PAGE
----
ALISO VIEJO, Calif. — After years working for a major telecom corporation and then running her own packaging and labeling firm, Kathleen Eaton Bravo decided to put her business acumen to work in a new arena: the pro-life movement.
“I realized we had to compete with the abortion industry,” said Eaton Bravo.
She launched Birth Choice as a pregnancy-resource center in 1986, but 21 years later converted the three existing sites into fully licensed medical clinics that provided — in addition to pregnancy tests and some prenatal care — screening for cervical cancer and testing and treatment for sexually transmitted diseases (STDs).
“When I started doing that, a lot of people said, ‘She’s lost her vision,’” said the Orange County, Calif., resident. “But I knew we had to look upstream and figure out what is the root cause of these kids who are broken and sick and in a crisis pregnancy [or who] have an STD.
“By serving the young couple coming into the clinic, we will also save more babies. And it has proven true.”
In Birth Choice’s five Southern California clinics and one mobile clinic, 11,682 pregnancy tests, 7,066 ultrasounds and 7,707 STD tests were administered from 2006 through June 2014. In that same period, 5,817 babies were saved from abortion.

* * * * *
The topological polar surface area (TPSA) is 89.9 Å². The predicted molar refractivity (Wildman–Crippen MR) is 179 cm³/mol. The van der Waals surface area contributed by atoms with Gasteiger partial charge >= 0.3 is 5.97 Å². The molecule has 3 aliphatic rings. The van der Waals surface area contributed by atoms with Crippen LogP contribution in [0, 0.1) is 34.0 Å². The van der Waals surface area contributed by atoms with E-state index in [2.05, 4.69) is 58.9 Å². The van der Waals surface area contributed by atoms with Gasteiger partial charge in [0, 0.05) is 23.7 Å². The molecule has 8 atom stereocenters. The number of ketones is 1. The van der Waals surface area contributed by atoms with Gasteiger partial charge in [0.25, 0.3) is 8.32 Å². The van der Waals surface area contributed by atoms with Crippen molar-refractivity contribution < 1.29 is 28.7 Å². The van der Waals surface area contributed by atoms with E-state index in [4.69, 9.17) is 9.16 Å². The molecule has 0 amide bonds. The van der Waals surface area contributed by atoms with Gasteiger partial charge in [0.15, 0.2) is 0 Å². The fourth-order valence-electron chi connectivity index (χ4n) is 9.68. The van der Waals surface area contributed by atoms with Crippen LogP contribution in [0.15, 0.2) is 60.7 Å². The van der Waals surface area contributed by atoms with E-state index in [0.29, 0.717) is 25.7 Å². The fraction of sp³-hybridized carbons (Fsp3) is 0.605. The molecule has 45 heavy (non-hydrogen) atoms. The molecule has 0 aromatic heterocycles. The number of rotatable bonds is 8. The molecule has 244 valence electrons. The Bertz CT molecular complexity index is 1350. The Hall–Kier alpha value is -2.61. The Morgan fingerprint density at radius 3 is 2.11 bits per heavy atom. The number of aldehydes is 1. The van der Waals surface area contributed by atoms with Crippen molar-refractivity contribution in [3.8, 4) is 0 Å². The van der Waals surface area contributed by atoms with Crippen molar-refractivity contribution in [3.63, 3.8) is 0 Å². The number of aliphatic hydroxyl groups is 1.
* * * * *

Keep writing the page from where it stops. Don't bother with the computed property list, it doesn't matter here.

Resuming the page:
Now, Eaton Bravo is taking Birth Choice Health Clinics to the next level, and a grant from the Catholic Campaign for Human Development (CCHD) is helping her do it.
Her vision is to partner with faith-based health clinics to form collaborative primary-care clinics that will serve the poor — and offer an alternative to abortion. The grant from CCHD — $500,000 per year, renewable for up to five years — is making that shift possible.
Birth Choice’s grant is part of a set of strategic national grants that allow CCHD to fund projects on a broader geographic level, said Ralph McCloud, CCHD director. This type of grant is a new initiative emerging from the U.S. bishops’ in-depth 2010 review of CCHD, a department of the U.S. Conference of Catholic Bishops (USCCB).
“It was born because they wanted to approach poverty and some of their priorities in a broader geographic area, look at dynamics affecting the family and how poverty affects families,” said McCloud.
The Catholic Challenge
Begun in 1969 as the National Catholic Crusade Against Poverty, CCHD has provided nearly $332 million in grants to more than 10,000 groups across the country since 1971. Its funding is nearly all received from an annual collection in Catholic parishes across the United States and is distributed to low-income community organizations working in areas including immigration reform, economic justice and access to health care and education.
Selecting grantees whose programs are worthy of funding, and whose work falls squarely within the parameters of the teachings of the Catholic Church, is “a challenge,” McCloud admitted.
Many screening mechanisms are in place to help ensure that recipients of CCHD grants are not working against — or involved with organizations that work against — the teachings of the Church. Would-be grantees must submit a pre-application, for instance, in order to receive an invitation to apply. Prior to applying for a grant, each applicant must be approved by the bishop of the diocese in which the organization serves.